4. Any person acting under mental derangement, rendering him incompetent to discern the nature and criminality of an act done by him, shall not be subject to punishment thereof: Provided, however, that if any such person, while capable of discerning the nature and criminality of any act, entertained the intent to do the same, and subsequently does it in pursuance and execution of such intent, he shall be held responsible therefore, though the same be done in such state of mental derangement; and so also if any person voluntarily or heedlessly induce the mental derangement by intoxication or otherwise.
5. No person shall be held criminally responsible for any act, to the doing of which he is compelled by force which he cannot resist, or from which he cannot escape: Provided, however, that no compulsion shall be presumed without evidence; and no one shall be able to justify himself against a charge of his doing an injury to another, by showing the threat or imminent danger of an equal or less injury to himself.
Section 5, Chapter I—Definitions of Some of the Terms used in this Code, provides, “Words in the masculine gender, signify both the masculine and feminine gender, and those in the singular or plural number signify both the singular or plural number, and words importing adults, signify youths or children, where, from the subject matter, the sense, and the connection in which the words are used, such construction appears to be intended.”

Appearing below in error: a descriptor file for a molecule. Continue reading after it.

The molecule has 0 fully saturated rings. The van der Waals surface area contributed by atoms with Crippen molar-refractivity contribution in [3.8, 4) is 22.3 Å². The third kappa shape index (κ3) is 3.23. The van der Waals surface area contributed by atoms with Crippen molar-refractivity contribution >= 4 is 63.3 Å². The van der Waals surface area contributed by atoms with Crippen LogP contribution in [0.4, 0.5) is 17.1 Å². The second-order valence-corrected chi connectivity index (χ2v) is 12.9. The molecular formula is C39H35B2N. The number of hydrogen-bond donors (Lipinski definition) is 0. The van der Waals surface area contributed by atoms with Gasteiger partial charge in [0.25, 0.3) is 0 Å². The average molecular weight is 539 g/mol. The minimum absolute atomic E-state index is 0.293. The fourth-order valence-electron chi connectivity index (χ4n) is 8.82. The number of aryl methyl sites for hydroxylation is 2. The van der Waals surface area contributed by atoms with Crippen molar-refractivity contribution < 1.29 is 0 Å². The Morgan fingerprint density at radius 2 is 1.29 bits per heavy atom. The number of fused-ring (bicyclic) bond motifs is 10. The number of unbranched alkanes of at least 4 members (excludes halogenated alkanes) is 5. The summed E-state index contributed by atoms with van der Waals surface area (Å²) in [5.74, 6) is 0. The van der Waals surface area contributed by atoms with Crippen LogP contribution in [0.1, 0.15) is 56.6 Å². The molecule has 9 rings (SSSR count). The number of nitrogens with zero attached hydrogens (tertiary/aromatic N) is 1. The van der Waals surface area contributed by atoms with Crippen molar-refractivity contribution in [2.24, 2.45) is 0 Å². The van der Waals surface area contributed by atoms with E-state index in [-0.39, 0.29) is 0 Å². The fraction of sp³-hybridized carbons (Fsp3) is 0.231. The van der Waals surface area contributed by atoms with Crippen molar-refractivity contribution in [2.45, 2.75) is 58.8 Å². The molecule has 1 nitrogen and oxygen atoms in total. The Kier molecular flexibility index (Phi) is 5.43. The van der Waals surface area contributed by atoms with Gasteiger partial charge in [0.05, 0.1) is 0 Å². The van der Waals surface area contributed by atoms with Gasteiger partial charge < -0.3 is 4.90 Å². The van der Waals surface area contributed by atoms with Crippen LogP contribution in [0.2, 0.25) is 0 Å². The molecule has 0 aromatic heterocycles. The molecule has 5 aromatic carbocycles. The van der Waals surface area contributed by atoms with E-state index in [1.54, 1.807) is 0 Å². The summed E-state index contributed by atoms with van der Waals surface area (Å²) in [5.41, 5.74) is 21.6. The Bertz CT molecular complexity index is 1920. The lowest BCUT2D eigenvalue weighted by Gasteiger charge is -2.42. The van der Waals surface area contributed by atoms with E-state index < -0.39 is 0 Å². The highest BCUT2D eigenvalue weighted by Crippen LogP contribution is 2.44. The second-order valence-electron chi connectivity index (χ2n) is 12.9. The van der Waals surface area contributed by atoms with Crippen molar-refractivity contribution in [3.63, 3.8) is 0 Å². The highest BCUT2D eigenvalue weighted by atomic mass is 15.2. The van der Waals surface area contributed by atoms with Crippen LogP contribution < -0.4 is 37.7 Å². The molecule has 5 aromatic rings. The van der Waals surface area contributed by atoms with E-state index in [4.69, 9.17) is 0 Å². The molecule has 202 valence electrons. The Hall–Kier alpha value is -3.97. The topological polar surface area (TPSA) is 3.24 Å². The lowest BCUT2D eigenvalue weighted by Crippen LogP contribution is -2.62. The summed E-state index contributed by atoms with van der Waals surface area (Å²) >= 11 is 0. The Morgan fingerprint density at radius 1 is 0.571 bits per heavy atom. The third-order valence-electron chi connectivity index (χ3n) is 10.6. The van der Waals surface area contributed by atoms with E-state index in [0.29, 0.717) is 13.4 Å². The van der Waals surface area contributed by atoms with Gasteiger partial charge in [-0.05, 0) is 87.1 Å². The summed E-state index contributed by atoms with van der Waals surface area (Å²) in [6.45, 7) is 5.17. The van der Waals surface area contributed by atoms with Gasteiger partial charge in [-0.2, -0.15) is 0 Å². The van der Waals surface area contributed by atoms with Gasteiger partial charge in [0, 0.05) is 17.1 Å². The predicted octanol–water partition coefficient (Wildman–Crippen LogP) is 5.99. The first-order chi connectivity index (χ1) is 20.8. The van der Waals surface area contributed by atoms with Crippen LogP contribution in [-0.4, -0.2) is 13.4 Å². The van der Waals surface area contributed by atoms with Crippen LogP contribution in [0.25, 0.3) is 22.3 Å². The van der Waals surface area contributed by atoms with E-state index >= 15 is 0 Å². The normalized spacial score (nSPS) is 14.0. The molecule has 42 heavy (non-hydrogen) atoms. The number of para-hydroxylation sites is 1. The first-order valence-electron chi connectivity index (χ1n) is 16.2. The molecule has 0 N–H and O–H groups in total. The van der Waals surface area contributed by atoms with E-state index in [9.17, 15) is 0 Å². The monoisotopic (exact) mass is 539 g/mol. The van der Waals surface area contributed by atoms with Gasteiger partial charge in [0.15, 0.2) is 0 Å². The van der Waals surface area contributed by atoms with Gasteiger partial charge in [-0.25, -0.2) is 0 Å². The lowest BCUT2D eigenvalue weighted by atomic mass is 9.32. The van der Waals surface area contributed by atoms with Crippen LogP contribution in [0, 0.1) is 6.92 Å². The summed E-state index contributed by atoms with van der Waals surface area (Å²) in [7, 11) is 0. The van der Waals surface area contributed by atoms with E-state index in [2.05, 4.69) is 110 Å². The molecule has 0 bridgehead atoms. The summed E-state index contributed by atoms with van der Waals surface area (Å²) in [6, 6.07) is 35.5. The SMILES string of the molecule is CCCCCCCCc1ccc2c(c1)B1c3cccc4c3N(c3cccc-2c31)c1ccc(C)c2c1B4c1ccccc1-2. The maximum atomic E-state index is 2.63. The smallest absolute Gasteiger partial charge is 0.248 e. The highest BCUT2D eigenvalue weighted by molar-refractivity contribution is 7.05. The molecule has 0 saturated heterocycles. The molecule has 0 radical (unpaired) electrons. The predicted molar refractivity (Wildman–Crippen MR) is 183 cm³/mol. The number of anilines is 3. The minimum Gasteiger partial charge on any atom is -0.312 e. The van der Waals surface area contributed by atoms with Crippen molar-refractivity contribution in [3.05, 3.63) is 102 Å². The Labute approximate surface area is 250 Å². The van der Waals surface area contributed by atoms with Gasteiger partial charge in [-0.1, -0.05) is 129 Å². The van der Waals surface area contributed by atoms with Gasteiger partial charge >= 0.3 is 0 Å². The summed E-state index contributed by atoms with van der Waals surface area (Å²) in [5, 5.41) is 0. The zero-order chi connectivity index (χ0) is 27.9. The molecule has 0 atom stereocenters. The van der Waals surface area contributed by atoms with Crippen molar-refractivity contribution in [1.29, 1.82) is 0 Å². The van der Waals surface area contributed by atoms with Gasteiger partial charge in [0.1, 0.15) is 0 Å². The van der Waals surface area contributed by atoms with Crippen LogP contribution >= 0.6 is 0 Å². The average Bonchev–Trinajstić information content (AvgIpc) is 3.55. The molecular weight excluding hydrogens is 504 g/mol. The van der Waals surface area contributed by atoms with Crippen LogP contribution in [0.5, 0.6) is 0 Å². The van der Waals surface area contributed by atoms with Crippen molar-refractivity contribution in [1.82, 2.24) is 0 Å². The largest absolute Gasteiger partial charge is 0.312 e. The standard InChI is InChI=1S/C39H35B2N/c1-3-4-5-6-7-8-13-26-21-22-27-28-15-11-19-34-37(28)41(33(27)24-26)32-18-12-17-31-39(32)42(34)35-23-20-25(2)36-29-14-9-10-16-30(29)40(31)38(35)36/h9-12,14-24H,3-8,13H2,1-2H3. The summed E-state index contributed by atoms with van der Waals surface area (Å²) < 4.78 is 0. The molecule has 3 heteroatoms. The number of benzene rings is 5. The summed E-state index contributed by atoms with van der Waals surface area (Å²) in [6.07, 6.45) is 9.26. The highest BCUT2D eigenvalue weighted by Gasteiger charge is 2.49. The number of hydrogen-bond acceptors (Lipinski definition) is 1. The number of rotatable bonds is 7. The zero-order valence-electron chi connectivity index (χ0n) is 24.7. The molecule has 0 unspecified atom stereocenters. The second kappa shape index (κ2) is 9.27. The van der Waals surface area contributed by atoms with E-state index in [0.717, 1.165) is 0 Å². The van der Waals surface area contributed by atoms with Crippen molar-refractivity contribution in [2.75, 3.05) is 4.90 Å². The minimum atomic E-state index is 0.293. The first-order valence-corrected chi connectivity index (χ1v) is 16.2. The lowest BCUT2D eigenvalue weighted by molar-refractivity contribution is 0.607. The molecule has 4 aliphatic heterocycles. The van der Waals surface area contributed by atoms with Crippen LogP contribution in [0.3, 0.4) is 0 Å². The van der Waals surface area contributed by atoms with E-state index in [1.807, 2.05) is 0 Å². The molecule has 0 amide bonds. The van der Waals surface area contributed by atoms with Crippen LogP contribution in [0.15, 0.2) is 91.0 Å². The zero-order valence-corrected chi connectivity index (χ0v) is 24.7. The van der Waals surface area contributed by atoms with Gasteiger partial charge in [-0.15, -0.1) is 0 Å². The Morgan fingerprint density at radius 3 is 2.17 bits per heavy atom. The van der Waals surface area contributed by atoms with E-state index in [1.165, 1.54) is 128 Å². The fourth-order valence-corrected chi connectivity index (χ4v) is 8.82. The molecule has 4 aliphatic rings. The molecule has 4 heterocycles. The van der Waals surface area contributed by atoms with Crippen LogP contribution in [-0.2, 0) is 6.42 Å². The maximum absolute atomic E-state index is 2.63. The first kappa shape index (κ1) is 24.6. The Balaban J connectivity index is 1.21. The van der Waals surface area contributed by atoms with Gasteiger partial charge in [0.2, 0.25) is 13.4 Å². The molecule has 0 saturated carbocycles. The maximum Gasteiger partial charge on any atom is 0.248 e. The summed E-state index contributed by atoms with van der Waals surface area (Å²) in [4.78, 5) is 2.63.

Yesterday, the Star-Advertiser reported that Cedric Gates stated, “I think what has been going on in our community is an issue of mistrust with government and miscommunication, and just misinformation in general being spread through the masses, through social media and these different platforms.” He also stated that many have been susceptible to their Instagram or Facebook feeds, or what they heard from their cousin’s cousin.
Not everything you read on the internet is true. Here’s a State Farm Insurance ad that first aired 9 years ago. It’s more relevant now than it was then.